It hasn’t happened for a while, but I’ve been hit by a case of insomnia tonight. It’s past 3am and I haven’t slept a wink since I turned off my lights at 10.34. I blame the cacao-mint protein ball I ate on the way home from work this evening.
So what have I been doing for the past few hours. Tidying my office of course – at least I’ve been moving piles of stationery and invoices from one spot to another. That’s a version of tidying I suppose. I’ve also been scrolling Instagram, which I honestly haven’t looked at since before Christmas, and that in turn inspired me to, quite literally, dust off my cameras.
I happen to have two very, very good cameras in my possession. And I haven’t touched either of them for so long I can barely remember. I certainly haven’t taken more than a test shot with either of them since we moved home to Adelaide two and a half years ago. So yes, I’ve had thousands of dollars worth of Nikon DSLR cameras and lenses simply collecting dust at the bottom of my wardrobe. Any photographers reading this are sure to be shuddering right now.
But it was while cleaning out my ‘very stylish, but very expensive and purchased before I had children, while I still had a full time income and plenty of disposable cash’ camera bag, that I found these:
My photography business cards.
Relics from another lifetime. Another incarnation of myself. Me. Before marriage, before children. A time when I decided I was going to pursue a more creative career and dipped my little toe into the waters of professional photography.
Fast forward six or seven years and all that has changed.
It will hardly come as a shock to those who know me that the thing I struggle with most about motherhood is my lack of freedom. Freedom to do whatever I want, whenever I want. Freedom to be 100pc self centred and to think of no-one but myself. It may sound narcissistic, but it’s the truth.
When I became a mother, actually, even before I became a mother, because this all started while I was still just pregnant, the indulgent narcissist within me began to bend and bow to a more pragmatic force.
As we moved interstate when I was four months pregnant, I was forced to make the decision between seeking clinical work at our new destination, or pursuing a more creative outlet – because I knew my poor pregnant brain simply didn’t have enough bandwidth to do both – at least not to do both very well. Unsurprisingly, the practical mother took over and the more reliable income of a health professional easily won out over the highly unpredictable creative venture.
It’s not really a decision I regret, particularly when I look back at what I have built and achieved over the past two years with my private practice – which in many ways has been a massive creative undertaking. And what I have now is a career which is so richly rewarding in the fact that I get to work with and support other women every day.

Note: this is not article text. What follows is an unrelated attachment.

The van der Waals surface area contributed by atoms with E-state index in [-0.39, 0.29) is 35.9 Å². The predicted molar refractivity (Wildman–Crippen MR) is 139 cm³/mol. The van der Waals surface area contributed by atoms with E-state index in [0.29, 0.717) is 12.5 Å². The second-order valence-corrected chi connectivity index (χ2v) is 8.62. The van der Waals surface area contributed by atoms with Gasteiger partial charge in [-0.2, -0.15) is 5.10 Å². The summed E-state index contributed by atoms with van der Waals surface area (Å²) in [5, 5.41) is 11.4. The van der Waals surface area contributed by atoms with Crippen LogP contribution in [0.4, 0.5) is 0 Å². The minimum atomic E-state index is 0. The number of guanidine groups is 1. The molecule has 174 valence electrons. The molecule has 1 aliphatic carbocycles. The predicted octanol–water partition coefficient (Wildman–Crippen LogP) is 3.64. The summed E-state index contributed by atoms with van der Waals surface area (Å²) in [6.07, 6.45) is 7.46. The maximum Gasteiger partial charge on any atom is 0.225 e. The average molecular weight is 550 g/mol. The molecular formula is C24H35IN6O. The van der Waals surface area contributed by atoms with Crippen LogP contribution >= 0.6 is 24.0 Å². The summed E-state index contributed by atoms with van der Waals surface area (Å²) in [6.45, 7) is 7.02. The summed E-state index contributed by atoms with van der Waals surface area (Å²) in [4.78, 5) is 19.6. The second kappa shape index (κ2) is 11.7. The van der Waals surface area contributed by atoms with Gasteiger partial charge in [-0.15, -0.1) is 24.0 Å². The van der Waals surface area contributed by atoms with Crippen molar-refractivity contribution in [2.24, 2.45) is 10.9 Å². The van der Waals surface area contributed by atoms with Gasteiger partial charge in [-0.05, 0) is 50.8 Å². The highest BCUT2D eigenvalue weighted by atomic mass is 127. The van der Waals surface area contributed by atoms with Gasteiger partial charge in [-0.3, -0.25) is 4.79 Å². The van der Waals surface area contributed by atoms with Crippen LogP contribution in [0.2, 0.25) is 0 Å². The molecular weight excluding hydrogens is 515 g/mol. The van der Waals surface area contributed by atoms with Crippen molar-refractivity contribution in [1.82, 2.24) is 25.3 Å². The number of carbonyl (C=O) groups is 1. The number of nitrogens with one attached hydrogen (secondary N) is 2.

But I often wonder whether I made the “right” choice? As in the right choice for me, my creative self. Did I deny the ‘real me’ in favour of the ‘practical mother me’ once I knew I would soon be responsible for another human life? Is the current “After” Sarah the real Sarah, or is there someone else I was supposed to be?
And why has it been so hard to reclaim that creativity, that artistic flair that was building inside of me just a few short years past. Where did it go? Why did motherhood so quickly extinguish my creative fire?
It’s a question that will forever go unanswered, because I simply can’t go back six years re-write the past. But I look on my current situation with intrigue, because lately I’ve started to wonder just how different it could have been.
My husband has a little analogy he uses when he talks about parenting. He says it’s like walking through an invisible door. Once you’ve stepped through that door you’re in a whole new place – and you can never go back.
And it’s true. You can’t go back. You can’t have what you had before.
But you can move forward. You can have something new. And I can still create, and it doesn’t have to be as a profession. It can be creation simply for the sake of creativity. Something Elizabeth Gilbert encourages in her wonderful book, Big Magic, which I read last month, and which is probably the reason I’ve been pondering my lost creativity lately.
Of course I can still create. Which is why I just finished dusting off my cameras in the wee hours of the morning.
And maybe that’s exactly the reason why I couldn’t sleep tonight. I’m sure Liz Gilbert would say that Inspiration and the Universe were conspiring to awaken a little flicker of creativity within me, and that’s what kept me up tonight.
Perhaps it wasn’t the protein ball after all.
Perhaps it was #BigMagic
Until next time.